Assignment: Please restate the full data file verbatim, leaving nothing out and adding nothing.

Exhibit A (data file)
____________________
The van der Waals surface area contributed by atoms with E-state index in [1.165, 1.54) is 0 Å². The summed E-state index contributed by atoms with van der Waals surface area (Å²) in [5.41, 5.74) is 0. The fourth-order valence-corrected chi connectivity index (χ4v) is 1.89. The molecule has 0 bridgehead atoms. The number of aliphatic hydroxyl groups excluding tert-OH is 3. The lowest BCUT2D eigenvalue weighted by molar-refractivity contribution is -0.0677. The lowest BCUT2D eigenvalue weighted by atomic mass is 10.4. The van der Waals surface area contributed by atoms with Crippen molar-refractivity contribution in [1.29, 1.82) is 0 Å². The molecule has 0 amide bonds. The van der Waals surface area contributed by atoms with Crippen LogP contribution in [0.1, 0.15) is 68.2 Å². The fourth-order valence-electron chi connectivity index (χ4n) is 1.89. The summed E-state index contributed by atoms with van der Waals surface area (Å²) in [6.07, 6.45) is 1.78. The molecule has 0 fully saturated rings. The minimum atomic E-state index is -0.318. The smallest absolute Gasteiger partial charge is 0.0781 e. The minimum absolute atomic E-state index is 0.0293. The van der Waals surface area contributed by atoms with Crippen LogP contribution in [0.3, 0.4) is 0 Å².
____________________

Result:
The van der Waals surface area contributed by atoms with E-state index in [1.165, 1.54) is 0 Å². The summed E-state index contributed by atoms with van der Waals surface area (Å²) in [5.41, 5.74) is 0. The fourth-order valence-corrected chi connectivity index (χ4v) is 1.89. The molecule has 0 bridgehead atoms. The number of aliphatic hydroxyl groups excluding tert-OH is 3. The lowest BCUT2D eigenvalue weighted by molar-refractivity contribution is -0.0677. The lowest BCUT2D eigenvalue weighted by atomic mass is 10.4. The van der Waals surface area contributed by atoms with Crippen molar-refractivity contribution in [1.29, 1.82) is 0 Å². The molecule has 0 amide bonds. The van der Waals surface area contributed by atoms with Crippen LogP contribution in [0.1, 0.15) is 68.2 Å². The fourth-order valence-electron chi connectivity index (χ4n) is 1.89. The summed E-state index contributed by atoms with van der Waals surface area (Å²) in [6.07, 6.45) is 1.78. The molecule has 0 fully saturated rings. The minimum atomic E-state index is -0.318. The smallest absolute Gasteiger partial charge is 0.0781 e. The minimum absolute atomic E-state index is 0.0293. The van der Waals surface area contributed by atoms with Crippen LogP contribution in [0.3, 0.4) is 0 Å².